There, he was enrolled in the pre-med program. But while working in a neighboring New Jersey hospital, his medical focus abruptly changed from study to treatment when he was diagnosed with a brain tumor. A piece of his skull was cut out, the tumor removed, and the opening covered with a metal plate. He recovered well enough to enter medical school in New York, but lasted less than a year. Alas, aptitude or not, medicine was not his cup of saline, and consistent with his other intellectual pursuits, he quit.
A murky future was the least of his problems, however, when it became clear that his metal plate didn’t fit properly and replacing it would require a second operation. By the time he left the military in 1946, he finally had a tight-fitting plate, but still no clear direction for his life.
Free of his father’s influence and the tyranny of military aptitude tests, for the first time he set his own course. He trained as a radio technician and discovered an aptitude for math. Once again he enrolled in school, this time at Columbia University, from which he emerged with a master’s degree in mathematics in 1949. While still in school, however, he had occasion to tour IBM‘s Computer Center in Manhattan. There, he saw one of Big Blue’s early electronic computers, the monstrous Selective Sequence Electronic Calculator (SSEC).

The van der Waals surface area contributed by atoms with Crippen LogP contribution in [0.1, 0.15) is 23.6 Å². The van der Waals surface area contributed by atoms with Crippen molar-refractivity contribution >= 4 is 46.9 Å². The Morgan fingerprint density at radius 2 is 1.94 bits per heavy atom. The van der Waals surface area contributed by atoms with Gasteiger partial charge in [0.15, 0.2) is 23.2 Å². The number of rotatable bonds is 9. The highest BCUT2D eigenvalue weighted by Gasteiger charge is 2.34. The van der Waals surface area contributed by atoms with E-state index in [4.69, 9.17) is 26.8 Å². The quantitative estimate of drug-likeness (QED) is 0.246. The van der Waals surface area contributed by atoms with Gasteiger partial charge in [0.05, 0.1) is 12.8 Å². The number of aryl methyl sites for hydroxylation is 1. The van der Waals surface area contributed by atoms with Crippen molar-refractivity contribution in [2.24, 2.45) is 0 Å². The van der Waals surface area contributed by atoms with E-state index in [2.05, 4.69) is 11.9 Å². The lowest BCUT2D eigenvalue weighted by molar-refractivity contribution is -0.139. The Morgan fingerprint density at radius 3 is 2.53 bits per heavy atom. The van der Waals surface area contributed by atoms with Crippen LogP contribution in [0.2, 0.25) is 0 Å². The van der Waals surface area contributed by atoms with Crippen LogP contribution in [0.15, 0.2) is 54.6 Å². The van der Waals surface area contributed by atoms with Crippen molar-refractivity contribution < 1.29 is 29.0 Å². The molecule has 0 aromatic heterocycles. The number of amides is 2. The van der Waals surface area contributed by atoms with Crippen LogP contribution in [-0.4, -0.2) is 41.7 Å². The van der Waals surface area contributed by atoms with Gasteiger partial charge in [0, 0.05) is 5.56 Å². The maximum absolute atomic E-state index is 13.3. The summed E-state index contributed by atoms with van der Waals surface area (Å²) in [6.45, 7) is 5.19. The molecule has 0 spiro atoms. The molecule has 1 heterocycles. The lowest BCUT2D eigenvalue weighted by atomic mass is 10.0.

He was hooked.
He wrangled an interview on the spot, and his life changed direction again. The SSEC was the last of the large electro-mechanical computers ever built. It was a hybrid of 13,500 vacuum tubes and 21,400 electro-mechanical relays, and the beast sat on the ground floor of IBM’s world headquarters at 590 Madison Avenue, where it could be admired by the passing throngs. Cumbersome and difficult to program, the SSEC was used for highly specialized and esoteric work, such as calculating the position of the planets, which it did exceedingly well. The moon-position tables it produced–a project the young man worked on for two years–were used almost two decades later to plot the course of the Apollo mission to the moon.